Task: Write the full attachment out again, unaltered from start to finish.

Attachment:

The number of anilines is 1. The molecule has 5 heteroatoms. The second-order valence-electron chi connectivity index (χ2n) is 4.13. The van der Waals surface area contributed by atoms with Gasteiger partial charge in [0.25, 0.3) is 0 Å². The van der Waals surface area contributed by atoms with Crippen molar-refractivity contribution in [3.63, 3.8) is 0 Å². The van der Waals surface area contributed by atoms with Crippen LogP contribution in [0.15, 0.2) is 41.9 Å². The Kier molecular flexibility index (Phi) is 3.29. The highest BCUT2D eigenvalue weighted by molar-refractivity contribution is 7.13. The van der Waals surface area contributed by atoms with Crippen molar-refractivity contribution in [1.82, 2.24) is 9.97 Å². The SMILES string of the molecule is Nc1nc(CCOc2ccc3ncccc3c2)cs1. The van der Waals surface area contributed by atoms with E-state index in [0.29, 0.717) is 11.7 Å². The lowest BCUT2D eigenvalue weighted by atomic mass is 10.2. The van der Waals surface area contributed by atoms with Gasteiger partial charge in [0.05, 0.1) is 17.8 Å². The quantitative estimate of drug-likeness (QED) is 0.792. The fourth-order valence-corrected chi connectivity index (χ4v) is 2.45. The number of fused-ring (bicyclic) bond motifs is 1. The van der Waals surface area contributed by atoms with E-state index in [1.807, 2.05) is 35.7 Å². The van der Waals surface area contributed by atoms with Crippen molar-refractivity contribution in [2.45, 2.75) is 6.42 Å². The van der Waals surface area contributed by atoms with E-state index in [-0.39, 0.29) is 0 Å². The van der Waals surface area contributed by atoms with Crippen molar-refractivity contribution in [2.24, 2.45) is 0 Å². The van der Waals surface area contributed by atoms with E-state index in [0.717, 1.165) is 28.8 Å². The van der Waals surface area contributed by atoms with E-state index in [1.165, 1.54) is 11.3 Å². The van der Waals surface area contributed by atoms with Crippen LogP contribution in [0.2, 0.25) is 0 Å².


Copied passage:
The number of anilines is 1. The molecule has 5 heteroatoms. The second-order valence-electron chi connectivity index (χ2n) is 4.13. The van der Waals surface area contributed by atoms with Gasteiger partial charge in [0.25, 0.3) is 0 Å². The van der Waals surface area contributed by atoms with Crippen molar-refractivity contribution in [3.63, 3.8) is 0 Å². The van der Waals surface area contributed by atoms with Crippen LogP contribution in [0.15, 0.2) is 41.9 Å². The Kier molecular flexibility index (Phi) is 3.29. The highest BCUT2D eigenvalue weighted by molar-refractivity contribution is 7.13. The van der Waals surface area contributed by atoms with Crippen molar-refractivity contribution in [1.82, 2.24) is 9.97 Å². The SMILES string of the molecule is Nc1nc(CCOc2ccc3ncccc3c2)cs1. The van der Waals surface area contributed by atoms with E-state index in [0.29, 0.717) is 11.7 Å². The lowest BCUT2D eigenvalue weighted by atomic mass is 10.2. The van der Waals surface area contributed by atoms with Gasteiger partial charge in [0.05, 0.1) is 17.8 Å². The quantitative estimate of drug-likeness (QED) is 0.792. The fourth-order valence-corrected chi connectivity index (χ4v) is 2.45. The number of fused-ring (bicyclic) bond motifs is 1. The van der Waals surface area contributed by atoms with E-state index in [1.807, 2.05) is 35.7 Å². The van der Waals surface area contributed by atoms with Crippen molar-refractivity contribution in [2.45, 2.75) is 6.42 Å². The van der Waals surface area contributed by atoms with E-state index in [-0.39, 0.29) is 0 Å². The van der Waals surface area contributed by atoms with Crippen molar-refractivity contribution in [2.24, 2.45) is 0 Å². The van der Waals surface area contributed by atoms with E-state index in [0.717, 1.165) is 28.8 Å². The van der Waals surface area contributed by atoms with E-state index in [1.165, 1.54) is 11.3 Å². The van der Waals surface area contributed by atoms with Crippen LogP contribution in [0.2, 0.25) is 0 Å².